A report published last month by Dutch investment bank ING has posited that decentralised finance (DeFi) has opened a can of worms in the sector which could see the technology “replace traditional banking”.
However, the paper has also stressed that the ideal future may not be one of competition, but cooperation as DeFi continues its rapid growth as a sector.
“Although DeFi currently appears to be a domain on its own, we envision that centralised and decentralised financial services will converge at some stage as both have unique capabilities that are beneficial to the other”, the paper said.
What is DeFi?
In simple terms, DeFi is a system that allows financial products to be available on a public decentralised blockchain network, the same technology behind cryptocurrencies such as Bitcoin and Ethereum.
Much like crypto, DeFi is touted by its proponents as a way of allowing users to engage with financial products without having to go through middlemen such as banks and brokerage firms. Instead, DeFi allows all types of user, buyers, sellers, lenders and borrows to interact on a peer-to-peer basis with the only middleman being the blockchain software that facilitates transactions.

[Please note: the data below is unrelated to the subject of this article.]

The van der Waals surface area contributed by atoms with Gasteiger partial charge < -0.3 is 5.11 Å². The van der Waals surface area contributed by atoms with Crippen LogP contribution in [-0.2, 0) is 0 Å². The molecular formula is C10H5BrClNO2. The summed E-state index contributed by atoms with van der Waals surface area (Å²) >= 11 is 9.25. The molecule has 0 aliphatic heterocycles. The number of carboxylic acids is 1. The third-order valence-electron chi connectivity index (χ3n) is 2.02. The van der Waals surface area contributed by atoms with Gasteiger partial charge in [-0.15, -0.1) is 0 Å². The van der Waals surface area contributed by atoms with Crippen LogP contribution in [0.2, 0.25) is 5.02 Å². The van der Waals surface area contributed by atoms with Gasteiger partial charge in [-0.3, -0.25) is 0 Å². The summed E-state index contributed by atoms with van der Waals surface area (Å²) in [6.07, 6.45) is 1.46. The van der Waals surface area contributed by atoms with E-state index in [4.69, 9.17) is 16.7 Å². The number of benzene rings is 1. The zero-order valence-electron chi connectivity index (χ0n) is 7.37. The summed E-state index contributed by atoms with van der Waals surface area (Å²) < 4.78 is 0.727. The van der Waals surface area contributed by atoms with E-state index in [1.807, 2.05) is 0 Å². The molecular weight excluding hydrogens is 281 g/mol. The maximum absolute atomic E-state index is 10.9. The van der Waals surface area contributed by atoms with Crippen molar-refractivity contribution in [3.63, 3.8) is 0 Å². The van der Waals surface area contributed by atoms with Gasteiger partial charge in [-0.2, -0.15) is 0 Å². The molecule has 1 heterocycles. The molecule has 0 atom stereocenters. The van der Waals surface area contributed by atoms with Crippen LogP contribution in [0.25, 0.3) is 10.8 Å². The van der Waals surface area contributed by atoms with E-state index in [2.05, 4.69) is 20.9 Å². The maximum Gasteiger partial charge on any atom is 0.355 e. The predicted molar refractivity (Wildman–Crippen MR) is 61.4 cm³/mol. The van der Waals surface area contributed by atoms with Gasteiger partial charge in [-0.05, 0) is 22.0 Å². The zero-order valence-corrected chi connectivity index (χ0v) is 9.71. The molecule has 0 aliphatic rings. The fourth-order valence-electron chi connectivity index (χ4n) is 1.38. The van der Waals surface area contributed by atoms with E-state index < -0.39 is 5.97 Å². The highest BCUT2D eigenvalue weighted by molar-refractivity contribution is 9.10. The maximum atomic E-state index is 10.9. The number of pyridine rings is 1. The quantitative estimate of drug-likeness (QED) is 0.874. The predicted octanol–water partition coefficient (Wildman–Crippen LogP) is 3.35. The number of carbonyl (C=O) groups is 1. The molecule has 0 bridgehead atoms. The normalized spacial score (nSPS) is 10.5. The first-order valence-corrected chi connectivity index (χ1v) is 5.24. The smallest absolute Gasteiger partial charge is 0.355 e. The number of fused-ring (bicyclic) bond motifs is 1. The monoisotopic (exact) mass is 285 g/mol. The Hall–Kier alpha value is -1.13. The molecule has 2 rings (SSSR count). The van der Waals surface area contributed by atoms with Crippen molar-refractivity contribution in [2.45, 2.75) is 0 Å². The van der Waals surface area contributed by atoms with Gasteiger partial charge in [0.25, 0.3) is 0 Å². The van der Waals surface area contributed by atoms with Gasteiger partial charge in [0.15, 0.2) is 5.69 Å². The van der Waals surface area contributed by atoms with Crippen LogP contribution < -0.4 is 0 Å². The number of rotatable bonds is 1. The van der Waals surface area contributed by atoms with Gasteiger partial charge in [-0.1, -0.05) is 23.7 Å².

DeFi is heavily underpinned by a blockchain technology known as the smart contract, digital self-executing agreements between buyers and sellers that are directly written into computer code.
This smart contract code controls how agreements are executed and ensures all transactions are trackable and irreversible, fulfilling many of the functions of middlemen in traditional finance.
Another benefit of smart contracts is that they allow transactions and agreements to be carried out among remote and anonymous parties without the need for an external enforcement mechanism such as a legal system or a central authority.
What DeFi products already exist?
Since its emergence, DeFi has exploded in popularity and led to the emergence of dozens of products fulfilling a multitude of requirements for financial consumers.
One of the most popular DeFi applications is MakerDAO, is a decentralised lending platform whereby users lock away crypto in a digital vault that is then used as collateral to create Dai, a stablecoin pegged to the value of the US dollar.
Another popular application is Compound, a money market protocol that allows holders of digital assets to borrow and lend crypto. Users can serve as lenders by adding their crypto to a liquidity pool, for which they are paid compound interest that fluctuates based on supply and demand for various cryptos.
DeFi also extends into the trading arena, with applications such as Bancor serving as a decentralised crypto exchange that allows users to swap digital assets without having to rely on a central authority like traditional stock markets.